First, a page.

So here's to today's writers who are coming out to the workshop. I can't wait to hear your stories and to share what little bit I can offer in your writerly growth.
And then I'm off to my sister's for a family dinner and a sleepover. Tomorrow I expect we'll loaf about and watch the last bits of the Olympics, including the biggest event for Canadians, gold medal hockey. Televisions in homes and pubs across the country will be tuned in to that game. And while I'm not a regulary hockey watcher, it's lots of fun to take part in a national nail-biter of an experience.
A few weeks ago I started reading May Sarton's journal, "The House by the Sea." And then I stopped because work happened. Today I picked her up again today and came across this passage:
"I do not believe that keeping a journal is for the young. There is always the danger of bending over oneself like Narcissus and drowning in self indulgence. If a journal is to have any value either for the writer or any potential reader, the writer must be able to be objective about what he [sic] experiences on the pulse. For the whole point of a journal is this seizing events on the wing. Yet the substance will come not from narration but from the examination of experience, and an attempt, at least, to reduce it to essence. Secondly – and this is curious – what delights the reader in a journal is often minute particulars. Very few young people observe anything except themselves very closely. Then the context - by that I mean all that one brings to an experience of reading and thinking and feeling – is apt to be thin for the young. And to get to the nub, I guess what I am suggesting is that rarely is there enough of a self there."
I heartily agree and heartily disagree with Sarton's ideas. Yes, I too believe the job of the journal is not merely that of a vehicle for self absorption. Its job is to facilitate seeing – both behind and beyond the end of one's nose. I truly believe that if you spend time writing what YOU see, you become more compassionate and appreciative of the world you find.
I believe, as Sarton does, the journal is for "siezing events on the wing" and in doing so, we look for the essence and thus the beauty in experience. I don't share, however, her idea that the young are not capable of seeing beyond the ends of their collective noses. I have encouraged my own daughters to journal from the time they could express themselves with a pen, and I have done same with my nieces and nephews. And each one of them exhibits a large and original self as it exists within the big ol' world. And each one of them finds appreciation in those "minute particulars" as Sarton calls them.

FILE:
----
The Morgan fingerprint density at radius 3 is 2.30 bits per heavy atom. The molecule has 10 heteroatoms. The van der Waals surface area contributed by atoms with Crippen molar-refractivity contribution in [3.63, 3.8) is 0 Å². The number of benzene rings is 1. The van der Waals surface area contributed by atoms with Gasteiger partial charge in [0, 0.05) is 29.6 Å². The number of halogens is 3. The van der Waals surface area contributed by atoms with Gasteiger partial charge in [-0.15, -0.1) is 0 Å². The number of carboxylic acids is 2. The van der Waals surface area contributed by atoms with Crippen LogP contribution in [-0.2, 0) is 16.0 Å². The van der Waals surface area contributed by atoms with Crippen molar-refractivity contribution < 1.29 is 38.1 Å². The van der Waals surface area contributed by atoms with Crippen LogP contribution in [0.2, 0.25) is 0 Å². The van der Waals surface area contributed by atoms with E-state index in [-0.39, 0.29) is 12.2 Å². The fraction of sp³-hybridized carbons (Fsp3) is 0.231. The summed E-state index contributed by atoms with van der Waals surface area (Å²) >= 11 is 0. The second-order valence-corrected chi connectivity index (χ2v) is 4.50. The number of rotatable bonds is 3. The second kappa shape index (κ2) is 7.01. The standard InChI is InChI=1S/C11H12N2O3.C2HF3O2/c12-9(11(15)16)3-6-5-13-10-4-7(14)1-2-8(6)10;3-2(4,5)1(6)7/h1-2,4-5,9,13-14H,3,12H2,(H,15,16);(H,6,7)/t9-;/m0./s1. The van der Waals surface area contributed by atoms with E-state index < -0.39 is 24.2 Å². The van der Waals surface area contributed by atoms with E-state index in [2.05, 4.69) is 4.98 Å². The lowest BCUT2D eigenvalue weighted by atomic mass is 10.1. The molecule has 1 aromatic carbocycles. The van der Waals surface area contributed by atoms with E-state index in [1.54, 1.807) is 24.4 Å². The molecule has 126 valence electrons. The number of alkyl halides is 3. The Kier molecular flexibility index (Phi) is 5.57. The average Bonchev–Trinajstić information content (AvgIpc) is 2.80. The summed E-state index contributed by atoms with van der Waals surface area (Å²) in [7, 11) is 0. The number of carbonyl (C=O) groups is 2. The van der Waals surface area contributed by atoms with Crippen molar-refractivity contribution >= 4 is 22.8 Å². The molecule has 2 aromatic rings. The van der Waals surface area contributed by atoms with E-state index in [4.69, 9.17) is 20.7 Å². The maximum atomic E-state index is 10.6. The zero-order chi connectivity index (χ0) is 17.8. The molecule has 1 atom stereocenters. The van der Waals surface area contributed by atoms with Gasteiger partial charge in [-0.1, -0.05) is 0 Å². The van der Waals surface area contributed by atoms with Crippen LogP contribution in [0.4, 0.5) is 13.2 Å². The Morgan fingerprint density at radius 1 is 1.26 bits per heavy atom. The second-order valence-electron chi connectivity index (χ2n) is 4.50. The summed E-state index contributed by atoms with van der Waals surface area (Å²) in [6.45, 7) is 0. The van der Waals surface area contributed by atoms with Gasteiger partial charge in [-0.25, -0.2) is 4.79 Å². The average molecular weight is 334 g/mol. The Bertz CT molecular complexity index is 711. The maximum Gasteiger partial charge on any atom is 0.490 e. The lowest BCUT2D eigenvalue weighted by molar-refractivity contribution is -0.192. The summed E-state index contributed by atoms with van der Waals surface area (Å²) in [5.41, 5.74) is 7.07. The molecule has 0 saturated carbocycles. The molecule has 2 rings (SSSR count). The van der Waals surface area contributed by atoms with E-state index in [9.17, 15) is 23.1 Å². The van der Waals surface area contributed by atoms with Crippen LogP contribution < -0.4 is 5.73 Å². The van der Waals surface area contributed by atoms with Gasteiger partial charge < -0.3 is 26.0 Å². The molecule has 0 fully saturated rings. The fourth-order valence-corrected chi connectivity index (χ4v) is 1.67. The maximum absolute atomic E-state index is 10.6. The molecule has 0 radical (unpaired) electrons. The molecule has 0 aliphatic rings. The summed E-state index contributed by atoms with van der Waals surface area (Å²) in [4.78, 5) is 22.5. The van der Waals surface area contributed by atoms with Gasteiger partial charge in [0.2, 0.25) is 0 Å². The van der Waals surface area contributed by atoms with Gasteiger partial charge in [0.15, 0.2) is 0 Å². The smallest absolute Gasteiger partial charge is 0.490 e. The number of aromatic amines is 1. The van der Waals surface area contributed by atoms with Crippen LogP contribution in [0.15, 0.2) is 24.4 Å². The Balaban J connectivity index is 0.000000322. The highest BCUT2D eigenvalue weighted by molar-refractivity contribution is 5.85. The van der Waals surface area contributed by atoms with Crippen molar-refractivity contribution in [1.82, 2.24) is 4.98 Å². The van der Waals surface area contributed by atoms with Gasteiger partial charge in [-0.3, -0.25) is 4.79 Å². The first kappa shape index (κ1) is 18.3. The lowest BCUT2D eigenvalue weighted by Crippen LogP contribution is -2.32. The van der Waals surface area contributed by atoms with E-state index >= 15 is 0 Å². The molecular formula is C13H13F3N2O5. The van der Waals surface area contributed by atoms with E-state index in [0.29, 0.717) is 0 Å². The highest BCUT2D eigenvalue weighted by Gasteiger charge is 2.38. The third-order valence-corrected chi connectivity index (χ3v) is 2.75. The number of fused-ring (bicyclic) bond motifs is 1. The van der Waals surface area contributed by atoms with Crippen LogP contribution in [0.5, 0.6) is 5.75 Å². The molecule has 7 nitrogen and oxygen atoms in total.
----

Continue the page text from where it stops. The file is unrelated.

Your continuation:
Yes – I do believe that with each year on the planet we grow more wise and more appreciative of the small gifts. But the gifts are not just available to the mature. Everyone's story has value – and every child and young person is as deep as a well if we ask them to be. And we would all be well served to remind ourselves of the clarity of vision we once had – which would only strengthen the depth of the knowledge and joy we continue to collect as we walk along this life's journey.
Sure – many youth and young adults are focused on the self. That's because they are looking hard to find that self! Maybe it's our job to foster that seeking rather than tell them there isn't anything worth finding until they have been graced with the gift of years. See, that's the thing about years – each one builds on the last. Each story is a chapter. And the early chapters are setting the stage for all things new and innovative.
Give a kid a journal today. Invite them to "sieze those events on the wing" and search for the essence in each experience. Because from my experience, they're really good at it.
Expressive arts activities scare me. Many of them are derived from psychotherapeutic practices, and those scare the hell out of me. There are certain cans of worms that are just begging to be opened, and I figure if I work with expressive arts activities enough, those cans of worms are eventually going to be opened. As they should I suppose.
People come to expressive arts for lots of different reasons. Some people want to enrich their counselling, healthcare or teaching practices. Others think the arts are a great basis for exploring and expressing the self. And others just want to play and develop the creative process. Some just have things to say, and need to find ways to say them. I want to help people tell their stories, and the expressive arts world offers an abundance of fun and rewarding strategies for enhancing creativity and expression.
To help others utilize expressive arts, for whatever reason, you have to do some of the therapeutic stuff, the internal explorations. For me, that’s always a personal challenge, particularly doing that out loud. In front of people. I’m an avoider – naturally inclined to leave those cans of worms closed. And I’m reserved. I feel quite comfortable expressing myself in writing. It’s safe. It’s solitary. As for the other arts – not so comfortable.
Last week I did some of that work with uncharacteristic courage. I danced without inhibition. I did theatre games without fear. I told stories aloud and be damned my sieve-like memory and drifty focus.